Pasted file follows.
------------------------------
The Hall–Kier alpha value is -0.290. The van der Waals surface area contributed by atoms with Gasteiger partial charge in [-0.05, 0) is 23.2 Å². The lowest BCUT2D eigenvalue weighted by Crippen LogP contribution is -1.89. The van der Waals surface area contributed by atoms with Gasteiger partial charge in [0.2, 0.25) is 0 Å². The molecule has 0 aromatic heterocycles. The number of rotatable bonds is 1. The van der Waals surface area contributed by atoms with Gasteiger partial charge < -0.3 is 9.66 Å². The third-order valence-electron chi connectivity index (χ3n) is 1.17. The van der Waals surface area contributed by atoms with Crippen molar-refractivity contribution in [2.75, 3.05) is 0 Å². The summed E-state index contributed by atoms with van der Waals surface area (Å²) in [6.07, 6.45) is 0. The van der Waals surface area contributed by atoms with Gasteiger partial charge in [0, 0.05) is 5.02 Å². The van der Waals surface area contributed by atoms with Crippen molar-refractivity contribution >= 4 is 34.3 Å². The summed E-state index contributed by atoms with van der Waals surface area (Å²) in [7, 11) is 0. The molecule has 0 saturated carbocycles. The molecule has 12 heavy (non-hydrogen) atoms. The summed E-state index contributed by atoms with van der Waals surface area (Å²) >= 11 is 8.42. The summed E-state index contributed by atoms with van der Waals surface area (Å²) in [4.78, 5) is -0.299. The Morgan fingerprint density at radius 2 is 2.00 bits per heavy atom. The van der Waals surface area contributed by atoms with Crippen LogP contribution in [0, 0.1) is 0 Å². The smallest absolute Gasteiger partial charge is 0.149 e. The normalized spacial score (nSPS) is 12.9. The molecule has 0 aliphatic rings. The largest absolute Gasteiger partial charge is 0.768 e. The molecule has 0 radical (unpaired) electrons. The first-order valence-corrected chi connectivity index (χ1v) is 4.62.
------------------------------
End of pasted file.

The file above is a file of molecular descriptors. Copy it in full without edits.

The Hall–Kier alpha value is -0.290. The van der Waals surface area contributed by atoms with Gasteiger partial charge in [-0.05, 0) is 23.2 Å². The lowest BCUT2D eigenvalue weighted by Crippen LogP contribution is -1.89. The van der Waals surface area contributed by atoms with Gasteiger partial charge in [0.2, 0.25) is 0 Å². The molecule has 0 aromatic heterocycles. The number of rotatable bonds is 1. The van der Waals surface area contributed by atoms with Gasteiger partial charge < -0.3 is 9.66 Å². The third-order valence-electron chi connectivity index (χ3n) is 1.17. The van der Waals surface area contributed by atoms with Crippen molar-refractivity contribution in [2.75, 3.05) is 0 Å². The summed E-state index contributed by atoms with van der Waals surface area (Å²) in [6.07, 6.45) is 0. The van der Waals surface area contributed by atoms with Gasteiger partial charge in [0, 0.05) is 5.02 Å². The van der Waals surface area contributed by atoms with Crippen molar-refractivity contribution >= 4 is 34.3 Å². The summed E-state index contributed by atoms with van der Waals surface area (Å²) in [7, 11) is 0. The molecule has 0 saturated carbocycles. The molecule has 12 heavy (non-hydrogen) atoms. The summed E-state index contributed by atoms with van der Waals surface area (Å²) >= 11 is 8.42. The summed E-state index contributed by atoms with van der Waals surface area (Å²) in [4.78, 5) is -0.299. The Morgan fingerprint density at radius 2 is 2.00 bits per heavy atom. The van der Waals surface area contributed by atoms with Crippen LogP contribution in [0, 0.1) is 0 Å². The smallest absolute Gasteiger partial charge is 0.149 e. The normalized spacial score (nSPS) is 12.9. The molecule has 0 aliphatic rings. The largest absolute Gasteiger partial charge is 0.768 e. The molecule has 0 radical (unpaired) electrons. The first-order valence-corrected chi connectivity index (χ1v) is 4.62.